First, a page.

Passengers using the commuter rail line between Atlantic City and Philadelphia sometimes have to endure long waits between trains. Now, a consultant for NJ Transit, the rail line's operator, is recommending service be increased to about one train per hour to boost ridership. Currently, only 12 trains per day run in each direction, with some wait times stretching to more than two hours in the morning, afternoon and night.
The consultant, LTK Engineering Services, is also calling for the construction of a new train station in the Pomona section of Galloway Township to increase ridership. The station would connect the rail line with the nearby Atlantic City International Airport.
The Pomona station, estimated to cost $25 million to $30 million, has been talked about for years. Kevin Rehmann, a spokesman for the South Jersey Transportation Authority, said the station remains in the conceptual phase and lacks the funding.
Still, transportation officials believe the project would generate more passengers for both the rail line and the airport.
"It would make it an easy way to travel for those who want to take public transportation to the airport," said Rehmann, whose agency owns Atlantic City International.
The Atlantic City rail line includes local stops in Absecon, Egg Harbor City, Hammonton, Atco, Lindenwold and Cherry Hill, while continuing on to Philadelphia's 30th Street Station.
On weekdays, the Atlantic City-Philadelphia service averages 3,450 riders, according to the Delaware Valley Regional Planning Commission. The rail line costs $22.9 million annually to operate. Fare revenue pays for just 22 percent of the Atlantic City line's operating cost, compared with the 45 percent average for NJ Transit rail service systemwide, agency spokesman John Durso said.
Despite the rail line's spotty financial performance, NJ Transit believes the Atlantic City-Philadelphia corridor is an important transportation link for southern New Jersey.
"The impact to South Jersey cannot be measured in dollars and cents," Durso said. "This is about serving the communities of South Jersey with critical transportation."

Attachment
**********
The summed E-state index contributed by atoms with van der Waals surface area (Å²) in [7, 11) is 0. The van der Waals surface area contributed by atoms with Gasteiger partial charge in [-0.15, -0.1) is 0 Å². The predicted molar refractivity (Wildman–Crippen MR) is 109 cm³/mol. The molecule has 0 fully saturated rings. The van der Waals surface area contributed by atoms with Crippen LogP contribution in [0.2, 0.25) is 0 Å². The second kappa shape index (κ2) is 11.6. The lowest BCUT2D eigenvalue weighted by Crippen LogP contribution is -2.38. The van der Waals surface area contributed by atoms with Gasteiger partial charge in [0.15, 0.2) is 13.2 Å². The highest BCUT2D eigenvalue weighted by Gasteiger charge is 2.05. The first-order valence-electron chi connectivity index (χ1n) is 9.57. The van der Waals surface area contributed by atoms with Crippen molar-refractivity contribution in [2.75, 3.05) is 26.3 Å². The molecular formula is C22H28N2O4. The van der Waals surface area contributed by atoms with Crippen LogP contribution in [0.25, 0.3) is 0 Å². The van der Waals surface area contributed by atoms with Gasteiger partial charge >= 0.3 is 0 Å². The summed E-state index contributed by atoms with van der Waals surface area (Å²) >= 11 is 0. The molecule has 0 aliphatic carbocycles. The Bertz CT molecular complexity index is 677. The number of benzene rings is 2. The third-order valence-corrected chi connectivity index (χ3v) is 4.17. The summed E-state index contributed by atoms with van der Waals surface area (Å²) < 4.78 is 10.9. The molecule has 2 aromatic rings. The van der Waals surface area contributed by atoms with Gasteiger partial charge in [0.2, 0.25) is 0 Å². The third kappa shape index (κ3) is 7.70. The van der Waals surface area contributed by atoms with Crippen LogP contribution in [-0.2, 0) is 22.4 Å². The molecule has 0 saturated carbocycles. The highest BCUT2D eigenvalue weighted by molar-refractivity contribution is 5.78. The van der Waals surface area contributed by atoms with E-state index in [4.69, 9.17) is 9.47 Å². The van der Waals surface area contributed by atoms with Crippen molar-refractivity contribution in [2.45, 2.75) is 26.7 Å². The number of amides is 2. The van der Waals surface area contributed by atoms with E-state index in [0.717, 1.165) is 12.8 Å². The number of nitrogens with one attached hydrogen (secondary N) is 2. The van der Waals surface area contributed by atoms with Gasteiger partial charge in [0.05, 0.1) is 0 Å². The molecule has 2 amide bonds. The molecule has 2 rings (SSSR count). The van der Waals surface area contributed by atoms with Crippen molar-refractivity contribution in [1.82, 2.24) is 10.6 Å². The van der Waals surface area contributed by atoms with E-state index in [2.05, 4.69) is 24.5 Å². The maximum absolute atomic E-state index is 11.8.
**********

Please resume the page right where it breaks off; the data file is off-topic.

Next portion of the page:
LTK Engineering, in a draft report circulated by the Delaware Valley Regional Planning Commission, estimates ridership would nearly double to 6,760 passengers per day if NJ Transit increased service to 20 round trips daily. Ridership could grow to 8,780 daily if the Pomona train station near the airport is built, the consultant says.
An expansion of rail service would not come cheaply, and money is not available.
"(NJ Transit's) current five-year capital plan is fully subscribed and does not include Atlantic City line expansion," LTK reported.
LTK estimates it would cost $216 million for the locomotives, passenger cars and track and station upgrades to run 20 round trips per day. In addition, the rail line's annual operating cost would increase from $22.9 million to $29.4 million for expanded service.
NJ Transit, however, believes the current level of service meets existing demand, Durso said. He added that schedules are "consistently updated" to reflect ridership trends.
"It is important to note that NJ Transit is providing a ride for every customer who wants one, and is operating service which specifically meets existing customer demand - not only along the Atlantic City line, but across our entire system. Our schedules reflect this reality," Durso said in a statement.
NJ Transit is hoping that a newly opened $40 million train station in Pennsauken will generate more traffic for the Atlantic City line. The Pennsauken station has established a new link between the Atlantic City rail corridor and the River Line that runs along the Delaware River to Trenton.
Durso said NJ Transit estimates the Pennsauken station will produce an extra 530 customers each weekday for the Atlantic City rail line within two years. NJ Transit is in the midst of a marketing campaign to promote the new link between the Atlantic City and River Line corridors.
The Delaware Valley Regional Planning Commission characterizes the Pennsauken station as a key part of the region's transportation network. In a new report, the commission says the project has the potential to "reshape travel patterns" by funneling riders to their jobs and recreational sites throughout South Jersey.
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